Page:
By Colleen Helm Explore Big Sky Contributor

Now that we’ve had our first polar vortex, you can start thinking about changing up your wine game.

Nothing says winter like the Italian red wine varietal called nebbiolo. A perfect match with stews, mushrooms, local game meats and the occasional chunk of wild boar, nebbiolo never fails to deliver. Named for the “nebbia,” or fog that rolls into Italy’s Piedmont region come harvest time, the nebbiolo grape can range from a simple wine, lightly chilled for an après ski spent in the sun, to the full on tar and roses flavor profile of a barolo, which is made exclusively from nebbiolo grapes.

Two of my favorites are Produttori del Barbaresco Nebbiolo and Damilano Lecinquevigne Barolo. The Produttori comes from a small co-op founded in 1958 with 19 small growers and has grown to 52 members. Finding nebbiolo this good at a decent price is unheard of, and this wine is lively with earthy, berry fruit that floats atop fine tannins with great acidity.

If you have a bit more cash to spend, the Damilano Lecinquevigne Barolo is astonishing. Sourced from five vineyards, the intense notes of rose, leather, tobacco and violet make it a good wine from what’s considered the best barolo year in history, 2010. As an added bonus, both of these wines go easy on the alcohol so you’ll never miss a big powder day.

When the temperatures drop, we move from lighter dining fare to more substantial foods and we need what I like to call “winter whites” to pair with that type of cuisine. This winter, step out of the chardonnay box and go with something different like viognier, roussanne or marsanne. These heavyweight whites are famous in the northern Rhone region of France and are known for the highly sought-after wines they produce. Weight-wise, they can easily fill in where chardonnay left off without clubbing you over the head with oak flavor.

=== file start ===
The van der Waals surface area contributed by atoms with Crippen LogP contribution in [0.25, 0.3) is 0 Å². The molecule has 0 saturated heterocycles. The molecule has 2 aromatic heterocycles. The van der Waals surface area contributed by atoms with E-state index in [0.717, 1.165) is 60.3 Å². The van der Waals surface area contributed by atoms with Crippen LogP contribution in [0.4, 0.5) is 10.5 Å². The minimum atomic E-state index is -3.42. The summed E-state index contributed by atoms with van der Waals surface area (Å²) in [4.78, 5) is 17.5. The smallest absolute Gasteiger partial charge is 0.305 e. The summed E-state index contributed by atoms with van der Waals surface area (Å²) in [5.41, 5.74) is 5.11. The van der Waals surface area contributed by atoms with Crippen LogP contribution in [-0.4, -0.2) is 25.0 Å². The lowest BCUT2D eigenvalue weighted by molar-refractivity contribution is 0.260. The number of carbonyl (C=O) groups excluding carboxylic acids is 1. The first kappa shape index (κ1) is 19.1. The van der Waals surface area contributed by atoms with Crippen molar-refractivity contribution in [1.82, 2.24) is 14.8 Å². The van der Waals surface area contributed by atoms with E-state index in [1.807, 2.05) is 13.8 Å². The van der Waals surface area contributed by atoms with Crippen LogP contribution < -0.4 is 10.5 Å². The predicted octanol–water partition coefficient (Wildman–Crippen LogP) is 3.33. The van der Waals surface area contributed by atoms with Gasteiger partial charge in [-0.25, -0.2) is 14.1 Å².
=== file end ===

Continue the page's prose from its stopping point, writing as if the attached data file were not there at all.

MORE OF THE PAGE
My favorite inexpensive white is the Chateau Pesquie Cotes du Rhone Blanc that has the weighty viognier grape at its core, complemented by roussanne. It’s a mineral-driven wine with flavors of white flowers, anjou pear and lemon curd, and is a freewheeling white Rhone with attitude.

If you want something with a bit more backbone, then Rotie Cellars Northern White should fit the bill. Done in a French style from Horse Heaven Hills, Washington, Rotie’s 100 percent marsanne is all wet-stone minerality with notes of lemon peel and white peach, and a creamy texture on top of a honeydew melon finish. Can you say shrimp poached in butter?

Colleen Helm bought Bozeman’s Vino per Tutti in 2012 after spending more than 20 years in the finance industry, and earned her Certified Sommelier designation in 2014. She started cooking and tasting wine at an early age and lived in both Italy and Germany for a number of years, gaining Italian citizenship and a healthy appreciation for European wine and beer.